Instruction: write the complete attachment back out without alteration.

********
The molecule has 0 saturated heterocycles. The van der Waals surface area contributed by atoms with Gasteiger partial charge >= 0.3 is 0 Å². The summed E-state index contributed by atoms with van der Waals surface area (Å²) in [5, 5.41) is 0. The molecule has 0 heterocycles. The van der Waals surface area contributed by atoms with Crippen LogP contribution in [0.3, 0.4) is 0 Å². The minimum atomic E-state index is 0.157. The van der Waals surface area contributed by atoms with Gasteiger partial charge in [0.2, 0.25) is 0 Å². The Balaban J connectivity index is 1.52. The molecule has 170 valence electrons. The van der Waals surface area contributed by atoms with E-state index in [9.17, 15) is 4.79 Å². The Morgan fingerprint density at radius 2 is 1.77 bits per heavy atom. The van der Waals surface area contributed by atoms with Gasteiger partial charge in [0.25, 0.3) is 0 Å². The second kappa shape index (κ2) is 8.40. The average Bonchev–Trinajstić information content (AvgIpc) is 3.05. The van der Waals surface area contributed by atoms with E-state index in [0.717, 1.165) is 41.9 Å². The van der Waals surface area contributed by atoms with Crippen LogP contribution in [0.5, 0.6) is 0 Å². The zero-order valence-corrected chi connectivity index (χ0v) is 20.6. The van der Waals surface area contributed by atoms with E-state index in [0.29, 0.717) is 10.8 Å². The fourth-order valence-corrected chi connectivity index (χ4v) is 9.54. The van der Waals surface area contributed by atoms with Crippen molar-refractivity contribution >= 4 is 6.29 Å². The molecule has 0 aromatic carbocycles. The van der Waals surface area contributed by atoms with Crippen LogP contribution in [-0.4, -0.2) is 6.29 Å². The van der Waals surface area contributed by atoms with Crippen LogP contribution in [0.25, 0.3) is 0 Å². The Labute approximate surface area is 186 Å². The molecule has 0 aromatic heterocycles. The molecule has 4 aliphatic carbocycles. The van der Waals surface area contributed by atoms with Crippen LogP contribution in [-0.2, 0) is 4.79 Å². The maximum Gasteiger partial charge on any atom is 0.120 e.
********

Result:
The molecule has 0 saturated heterocycles. The van der Waals surface area contributed by atoms with Gasteiger partial charge >= 0.3 is 0 Å². The summed E-state index contributed by atoms with van der Waals surface area (Å²) in [5, 5.41) is 0. The molecule has 0 heterocycles. The van der Waals surface area contributed by atoms with Crippen LogP contribution in [0.3, 0.4) is 0 Å². The minimum atomic E-state index is 0.157. The van der Waals surface area contributed by atoms with Gasteiger partial charge in [0.2, 0.25) is 0 Å². The Balaban J connectivity index is 1.52. The molecule has 170 valence electrons. The van der Waals surface area contributed by atoms with E-state index in [9.17, 15) is 4.79 Å². The Morgan fingerprint density at radius 2 is 1.77 bits per heavy atom. The van der Waals surface area contributed by atoms with Gasteiger partial charge in [0.25, 0.3) is 0 Å². The second kappa shape index (κ2) is 8.40. The average Bonchev–Trinajstić information content (AvgIpc) is 3.05. The van der Waals surface area contributed by atoms with E-state index in [0.717, 1.165) is 41.9 Å². The van der Waals surface area contributed by atoms with Crippen LogP contribution in [0.5, 0.6) is 0 Å². The zero-order valence-corrected chi connectivity index (χ0v) is 20.6. The van der Waals surface area contributed by atoms with E-state index in [0.29, 0.717) is 10.8 Å². The fourth-order valence-corrected chi connectivity index (χ4v) is 9.54. The van der Waals surface area contributed by atoms with Crippen molar-refractivity contribution >= 4 is 6.29 Å². The molecule has 0 aromatic carbocycles. The van der Waals surface area contributed by atoms with Crippen LogP contribution in [-0.4, -0.2) is 6.29 Å². The van der Waals surface area contributed by atoms with Crippen LogP contribution in [0.25, 0.3) is 0 Å². The Labute approximate surface area is 186 Å². The molecule has 0 aromatic heterocycles. The molecule has 4 aliphatic carbocycles. The van der Waals surface area contributed by atoms with Crippen LogP contribution in [-0.2, 0) is 4.79 Å². The maximum Gasteiger partial charge on any atom is 0.120 e.